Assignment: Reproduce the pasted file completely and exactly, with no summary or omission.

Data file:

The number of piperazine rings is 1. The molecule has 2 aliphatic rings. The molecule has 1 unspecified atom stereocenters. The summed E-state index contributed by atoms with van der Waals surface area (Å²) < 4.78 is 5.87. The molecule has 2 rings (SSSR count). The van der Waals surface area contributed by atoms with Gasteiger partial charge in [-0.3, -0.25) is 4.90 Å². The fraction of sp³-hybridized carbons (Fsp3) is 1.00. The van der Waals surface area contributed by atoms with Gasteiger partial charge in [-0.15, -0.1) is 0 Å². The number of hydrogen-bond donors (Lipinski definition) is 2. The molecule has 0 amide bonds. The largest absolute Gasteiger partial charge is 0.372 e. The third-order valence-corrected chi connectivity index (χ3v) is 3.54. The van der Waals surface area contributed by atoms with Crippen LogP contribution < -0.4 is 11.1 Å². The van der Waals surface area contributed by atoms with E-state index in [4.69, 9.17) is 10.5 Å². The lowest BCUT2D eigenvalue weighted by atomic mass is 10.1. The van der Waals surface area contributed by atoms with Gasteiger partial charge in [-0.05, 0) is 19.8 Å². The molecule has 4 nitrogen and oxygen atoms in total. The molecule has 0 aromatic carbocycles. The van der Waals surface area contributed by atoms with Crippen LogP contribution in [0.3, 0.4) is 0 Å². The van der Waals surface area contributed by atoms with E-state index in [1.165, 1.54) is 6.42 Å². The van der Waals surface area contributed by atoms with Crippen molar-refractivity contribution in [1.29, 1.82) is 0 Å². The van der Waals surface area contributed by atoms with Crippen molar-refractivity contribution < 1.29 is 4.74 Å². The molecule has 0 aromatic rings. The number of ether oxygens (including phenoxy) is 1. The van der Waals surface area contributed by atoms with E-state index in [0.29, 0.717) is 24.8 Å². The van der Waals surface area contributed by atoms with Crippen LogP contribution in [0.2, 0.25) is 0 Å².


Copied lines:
The number of piperazine rings is 1. The molecule has 2 aliphatic rings. The molecule has 1 unspecified atom stereocenters. The summed E-state index contributed by atoms with van der Waals surface area (Å²) < 4.78 is 5.87. The molecule has 2 rings (SSSR count). The van der Waals surface area contributed by atoms with Gasteiger partial charge in [-0.3, -0.25) is 4.90 Å². The fraction of sp³-hybridized carbons (Fsp3) is 1.00. The van der Waals surface area contributed by atoms with Gasteiger partial charge in [-0.15, -0.1) is 0 Å². The number of hydrogen-bond donors (Lipinski definition) is 2. The molecule has 0 amide bonds. The largest absolute Gasteiger partial charge is 0.372 e. The third-order valence-corrected chi connectivity index (χ3v) is 3.54. The van der Waals surface area contributed by atoms with Crippen LogP contribution < -0.4 is 11.1 Å². The van der Waals surface area contributed by atoms with E-state index in [4.69, 9.17) is 10.5 Å². The lowest BCUT2D eigenvalue weighted by atomic mass is 10.1. The van der Waals surface area contributed by atoms with Gasteiger partial charge in [-0.05, 0) is 19.8 Å². The molecule has 4 nitrogen and oxygen atoms in total. The molecule has 0 aromatic carbocycles. The van der Waals surface area contributed by atoms with Crippen LogP contribution in [0.3, 0.4) is 0 Å². The van der Waals surface area contributed by atoms with E-state index in [1.165, 1.54) is 6.42 Å². The van der Waals surface area contributed by atoms with Crippen molar-refractivity contribution in [1.29, 1.82) is 0 Å². The van der Waals surface area contributed by atoms with Crippen molar-refractivity contribution < 1.29 is 4.74 Å². The molecule has 0 aromatic rings. The number of ether oxygens (including phenoxy) is 1. The van der Waals surface area contributed by atoms with E-state index in [0.29, 0.717) is 24.8 Å². The van der Waals surface area contributed by atoms with Crippen LogP contribution in [0.2, 0.25) is 0 Å².